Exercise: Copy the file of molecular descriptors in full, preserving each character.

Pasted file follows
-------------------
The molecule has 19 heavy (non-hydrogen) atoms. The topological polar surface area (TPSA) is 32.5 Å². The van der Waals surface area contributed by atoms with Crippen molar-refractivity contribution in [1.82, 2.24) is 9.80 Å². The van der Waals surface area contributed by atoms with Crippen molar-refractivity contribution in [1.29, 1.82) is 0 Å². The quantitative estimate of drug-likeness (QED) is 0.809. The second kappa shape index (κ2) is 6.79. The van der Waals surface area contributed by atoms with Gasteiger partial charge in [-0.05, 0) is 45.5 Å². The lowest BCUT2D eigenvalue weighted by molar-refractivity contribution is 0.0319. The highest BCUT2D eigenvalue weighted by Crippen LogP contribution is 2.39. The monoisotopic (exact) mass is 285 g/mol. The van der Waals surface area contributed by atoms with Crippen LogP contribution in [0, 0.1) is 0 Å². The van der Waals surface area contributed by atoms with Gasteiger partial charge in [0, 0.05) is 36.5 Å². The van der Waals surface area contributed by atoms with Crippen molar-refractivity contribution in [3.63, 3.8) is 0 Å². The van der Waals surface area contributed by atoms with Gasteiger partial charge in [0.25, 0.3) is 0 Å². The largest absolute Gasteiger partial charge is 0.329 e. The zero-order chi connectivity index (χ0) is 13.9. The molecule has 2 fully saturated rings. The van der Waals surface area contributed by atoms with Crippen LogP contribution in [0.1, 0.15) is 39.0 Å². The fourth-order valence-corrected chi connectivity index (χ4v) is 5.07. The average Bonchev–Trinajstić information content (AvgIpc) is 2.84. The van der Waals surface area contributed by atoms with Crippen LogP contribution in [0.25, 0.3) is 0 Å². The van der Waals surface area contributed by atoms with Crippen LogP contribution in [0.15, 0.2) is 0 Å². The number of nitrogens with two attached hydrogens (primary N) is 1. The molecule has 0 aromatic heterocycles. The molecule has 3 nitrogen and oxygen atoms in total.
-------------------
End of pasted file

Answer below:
The molecule has 19 heavy (non-hydrogen) atoms. The topological polar surface area (TPSA) is 32.5 Å². The van der Waals surface area contributed by atoms with Crippen molar-refractivity contribution in [1.82, 2.24) is 9.80 Å². The van der Waals surface area contributed by atoms with Crippen molar-refractivity contribution in [1.29, 1.82) is 0 Å². The quantitative estimate of drug-likeness (QED) is 0.809. The second kappa shape index (κ2) is 6.79. The van der Waals surface area contributed by atoms with Gasteiger partial charge in [-0.05, 0) is 45.5 Å². The lowest BCUT2D eigenvalue weighted by molar-refractivity contribution is 0.0319. The highest BCUT2D eigenvalue weighted by Crippen LogP contribution is 2.39. The monoisotopic (exact) mass is 285 g/mol. The van der Waals surface area contributed by atoms with Crippen LogP contribution in [0, 0.1) is 0 Å². The van der Waals surface area contributed by atoms with Gasteiger partial charge in [0, 0.05) is 36.5 Å². The van der Waals surface area contributed by atoms with Crippen molar-refractivity contribution in [3.63, 3.8) is 0 Å². The van der Waals surface area contributed by atoms with Gasteiger partial charge in [0.25, 0.3) is 0 Å². The largest absolute Gasteiger partial charge is 0.329 e. The zero-order chi connectivity index (χ0) is 13.9. The molecule has 2 fully saturated rings. The van der Waals surface area contributed by atoms with Crippen LogP contribution in [0.1, 0.15) is 39.0 Å². The fourth-order valence-corrected chi connectivity index (χ4v) is 5.07. The average Bonchev–Trinajstić information content (AvgIpc) is 2.84. The van der Waals surface area contributed by atoms with Crippen LogP contribution in [0.25, 0.3) is 0 Å². The van der Waals surface area contributed by atoms with Crippen LogP contribution in [0.15, 0.2) is 0 Å². The number of nitrogens with two attached hydrogens (primary N) is 1. The molecule has 0 aromatic heterocycles. The molecule has 3 nitrogen and oxygen atoms in total.